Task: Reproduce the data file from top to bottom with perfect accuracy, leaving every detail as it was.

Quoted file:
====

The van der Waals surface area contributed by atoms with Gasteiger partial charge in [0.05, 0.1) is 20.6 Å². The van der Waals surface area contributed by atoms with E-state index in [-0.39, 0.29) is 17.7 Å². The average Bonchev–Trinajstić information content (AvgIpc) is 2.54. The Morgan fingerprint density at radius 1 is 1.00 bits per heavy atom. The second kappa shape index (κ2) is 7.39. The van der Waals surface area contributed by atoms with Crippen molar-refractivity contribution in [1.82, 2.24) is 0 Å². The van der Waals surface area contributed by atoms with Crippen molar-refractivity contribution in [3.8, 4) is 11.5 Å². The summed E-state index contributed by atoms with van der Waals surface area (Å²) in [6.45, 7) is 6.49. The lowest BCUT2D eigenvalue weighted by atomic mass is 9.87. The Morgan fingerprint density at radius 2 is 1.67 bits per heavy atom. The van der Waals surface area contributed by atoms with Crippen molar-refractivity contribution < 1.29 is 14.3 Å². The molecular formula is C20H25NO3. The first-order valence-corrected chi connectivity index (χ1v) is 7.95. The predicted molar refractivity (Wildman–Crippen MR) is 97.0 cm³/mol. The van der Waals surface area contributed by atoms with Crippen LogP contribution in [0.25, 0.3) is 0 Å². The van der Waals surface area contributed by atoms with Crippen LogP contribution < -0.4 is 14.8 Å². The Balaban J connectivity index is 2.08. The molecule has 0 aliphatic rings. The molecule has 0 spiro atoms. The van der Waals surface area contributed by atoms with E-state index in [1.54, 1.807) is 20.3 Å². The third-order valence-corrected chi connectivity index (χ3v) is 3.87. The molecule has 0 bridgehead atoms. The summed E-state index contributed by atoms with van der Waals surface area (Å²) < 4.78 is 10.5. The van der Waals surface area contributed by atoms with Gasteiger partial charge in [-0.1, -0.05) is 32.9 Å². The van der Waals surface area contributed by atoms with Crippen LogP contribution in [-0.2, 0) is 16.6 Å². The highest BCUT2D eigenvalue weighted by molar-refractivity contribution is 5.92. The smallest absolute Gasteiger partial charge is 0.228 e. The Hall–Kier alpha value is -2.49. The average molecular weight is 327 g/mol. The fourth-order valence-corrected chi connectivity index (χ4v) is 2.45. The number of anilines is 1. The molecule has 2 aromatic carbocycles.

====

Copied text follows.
The van der Waals surface area contributed by atoms with Gasteiger partial charge in [0.05, 0.1) is 20.6 Å². The van der Waals surface area contributed by atoms with E-state index in [-0.39, 0.29) is 17.7 Å². The average Bonchev–Trinajstić information content (AvgIpc) is 2.54. The Morgan fingerprint density at radius 1 is 1.00 bits per heavy atom. The second kappa shape index (κ2) is 7.39. The van der Waals surface area contributed by atoms with Crippen molar-refractivity contribution in [1.82, 2.24) is 0 Å². The van der Waals surface area contributed by atoms with Crippen molar-refractivity contribution in [3.8, 4) is 11.5 Å². The summed E-state index contributed by atoms with van der Waals surface area (Å²) in [6.45, 7) is 6.49. The lowest BCUT2D eigenvalue weighted by atomic mass is 9.87. The Morgan fingerprint density at radius 2 is 1.67 bits per heavy atom. The van der Waals surface area contributed by atoms with Crippen molar-refractivity contribution < 1.29 is 14.3 Å². The molecular formula is C20H25NO3. The first-order valence-corrected chi connectivity index (χ1v) is 7.95. The predicted molar refractivity (Wildman–Crippen MR) is 97.0 cm³/mol. The van der Waals surface area contributed by atoms with Crippen LogP contribution in [0.25, 0.3) is 0 Å². The van der Waals surface area contributed by atoms with Crippen LogP contribution < -0.4 is 14.8 Å². The Balaban J connectivity index is 2.08. The molecule has 0 aliphatic rings. The molecule has 0 spiro atoms. The van der Waals surface area contributed by atoms with E-state index in [1.54, 1.807) is 20.3 Å². The third-order valence-corrected chi connectivity index (χ3v) is 3.87. The molecule has 0 bridgehead atoms. The summed E-state index contributed by atoms with van der Waals surface area (Å²) < 4.78 is 10.5. The van der Waals surface area contributed by atoms with Gasteiger partial charge in [-0.1, -0.05) is 32.9 Å². The van der Waals surface area contributed by atoms with Crippen LogP contribution in [-0.2, 0) is 16.6 Å². The highest BCUT2D eigenvalue weighted by molar-refractivity contribution is 5.92. The smallest absolute Gasteiger partial charge is 0.228 e. The Hall–Kier alpha value is -2.49. The average molecular weight is 327 g/mol. The fourth-order valence-corrected chi connectivity index (χ4v) is 2.45. The number of anilines is 1. The molecule has 2 aromatic carbocycles.